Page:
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Joe Brown proves you are never too old to Rock & Roll

by Philip Coppell. Published Sat 10 Oct 2009 09:04, last updated: 10/10/09

In a week where the retirement age was making the news, Joe Brown, well past retirement age showed the Philharmonic audience that you are never too old to Rock and Roll.

Joe Brown is a true Pop Legend, he was backing Johnny Cash, Gene Vincent and Eddie Cochran on their British tours, while still a teenager, appearances on “Boy meets Girl” an early pop show made him a household name, which in turn lead to a recording career, his first record to chart was a version of “The Darktown Strutters Ball” when Joe was backed by The Bruvvers for the first time.

On several of his early shows The Beatles were the opening act, this lead to his meeting with George Harrison and a life long friendship.

An impressive line up of 17 stringed instruments, plus a Double Bass, a solo Snare Drum and a full drum kit set the scene for Joe Brown and his band.

Joe walked on stage to tremendous applause and said “What a wonderful welcome, I hope I can live up to it.

He then welcomed on stage the members of his band, son Pete, Phil Capaldi, Roland Jones and Mike Nichols. The evening off with The Ballard of Mississippi John Hurt, third song in and it was the turn of drummer Phil Capaldi to sing, “Don’t Be Cruel”. Phil could easily have an alterative career as an Elvis impersonator, he was that good.

From U2 to Bob Dylan via Gallagher and Lylle, with country songs and a self penned Reggae song from Joe's son Pete, “A Reggae song by a white bloke from Walton on Thames” which was not out of place in this musical mix. Joe sang his surprisingly only No 1 “That Wonderful Picture Of You” and a Ukulele solo, “Not too loud for you” asked Joe and then went off for a cup of tea.

"Duelling Banjos”, well Banjo and Guitar with Joe on Banjo and son Pete on Guitar got the second half rocking. This is not nepotism, Pete Brown is an in demand record producer who has worked with Status Quo, Dusty Springfield, The Specials and George Harrison, as well as producing sister Sam's world wide hit “Stop” and toured with her band for many years. Pete is also an accomplished songwriter.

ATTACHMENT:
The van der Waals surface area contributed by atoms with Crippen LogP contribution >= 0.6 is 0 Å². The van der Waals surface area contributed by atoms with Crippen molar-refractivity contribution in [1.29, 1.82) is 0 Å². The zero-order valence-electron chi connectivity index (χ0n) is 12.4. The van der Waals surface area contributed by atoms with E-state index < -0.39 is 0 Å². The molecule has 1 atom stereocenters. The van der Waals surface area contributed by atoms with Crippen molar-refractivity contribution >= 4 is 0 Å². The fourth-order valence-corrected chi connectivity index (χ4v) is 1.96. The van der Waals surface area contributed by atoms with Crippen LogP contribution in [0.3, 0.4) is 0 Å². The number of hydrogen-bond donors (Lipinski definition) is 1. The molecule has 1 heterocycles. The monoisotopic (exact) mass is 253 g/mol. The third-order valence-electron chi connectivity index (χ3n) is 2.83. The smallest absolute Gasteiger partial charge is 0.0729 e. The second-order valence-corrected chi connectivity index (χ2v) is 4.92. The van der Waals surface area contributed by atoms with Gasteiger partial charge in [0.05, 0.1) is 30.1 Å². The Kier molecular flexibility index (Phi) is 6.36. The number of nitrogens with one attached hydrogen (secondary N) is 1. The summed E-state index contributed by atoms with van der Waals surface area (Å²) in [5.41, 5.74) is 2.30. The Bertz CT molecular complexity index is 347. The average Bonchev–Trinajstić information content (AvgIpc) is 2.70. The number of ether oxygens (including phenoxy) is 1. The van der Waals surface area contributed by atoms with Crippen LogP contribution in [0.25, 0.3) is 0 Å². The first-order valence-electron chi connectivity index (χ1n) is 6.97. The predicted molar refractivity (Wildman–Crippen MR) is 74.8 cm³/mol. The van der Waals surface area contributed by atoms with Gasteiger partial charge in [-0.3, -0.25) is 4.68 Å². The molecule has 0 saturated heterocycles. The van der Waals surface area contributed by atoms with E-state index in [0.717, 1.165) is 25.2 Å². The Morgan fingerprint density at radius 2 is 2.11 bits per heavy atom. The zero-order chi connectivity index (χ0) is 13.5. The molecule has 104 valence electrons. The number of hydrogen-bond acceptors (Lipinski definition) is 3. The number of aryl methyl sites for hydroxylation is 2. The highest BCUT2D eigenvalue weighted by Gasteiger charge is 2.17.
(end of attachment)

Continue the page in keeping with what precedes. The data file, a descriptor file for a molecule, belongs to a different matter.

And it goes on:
Joe's rendition of George Harrrison's “That’s The Way It Goes” with son Pete having the unenviable task of the guitar solo, was a triumph. Joe's first wife, Vicki, who died in 1991, was a Liverpool girl. Joe said he had plenty of relatives here in Liverpool.

It was difficult to guess what was coming next; Joe and the band just enjoyed themselves as well as entertaining a very appreciative audience. From a Chris Struthers “Ageing’ Ballard, that Joe said he got off Youtube to a little heard Travelling Wilburys song “Poor House”.

Ironic that The film The Godfather was shown at The Philharmonic on Monday evening and Joe, The Godfather of Music, choose to include an Italian Wedding Theme played on mandolin, it was that sort of night. Another of Joe's hits “Sea of Heartbreak” was followed by “a tune I have been playing since I was 12, “Hava Nagila” the Jewish dance song. For the old Teddy Boys came the rockabilly hits of Carl Perkins including “Honey Don’t” once sung by Ringo, Joe does it much better.

Pete Brown wrote “You’re Never Too Old to Rock and Roll” for his Dad and on this showing Joe is not. Another Joe hit “I’m Henry the Eighth I am” was bringing us to a close.

The light show was very simple and shows that you do not need to over do it with flashing lights, as was the musical volume, even if some of the mature members of the audience did have hearing problems the musical volume was just right, a lesson for bands who mistake volume for talent. Roland Jones, playing left handed guitar, now who else does that? Had a solo number, there was only Mike Nichols on a variety of instruments, but mainly Double Bass who did not sing a solo.

Most singers end with a rousting song, but not Joe, as well known for his friendship with George Harrison, as he is as an entertainer. George was Best Man at Joe's second wedding. Joe often worked with George and did backing on George's last album, the sublime “Brainwashed’ Joe was asked to sing, by George's wife Olivia, at the Concert for George in 2002 at the Albert Hall. Joe closed that show with his version “See You in My Dreams” accompanying himself on Ukulele. It has become his signature tune.

Joe closed the show at The Philharmonic with “See You in My Dreams” to a standing ovation.

At the start of the show Joe hope that he could live up to the wonderful welcome, well he did. This was a great show, with great musicians, singing great songs, playing great music in a great venue to a greatly appreciative audience. The next time Joe and his band are in the area, do not miss this show.



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"Sold out again here this saturday 15th can't wait" Brian, lichfield around 3 years, 9 months ago

"Saw Joe on Fri 5th 1st time here for about 6 years.No change except for the Band- all great versatile material.Come back Joe!!" Dave Quinton, Portsmouth around 5 years, 5 months ago

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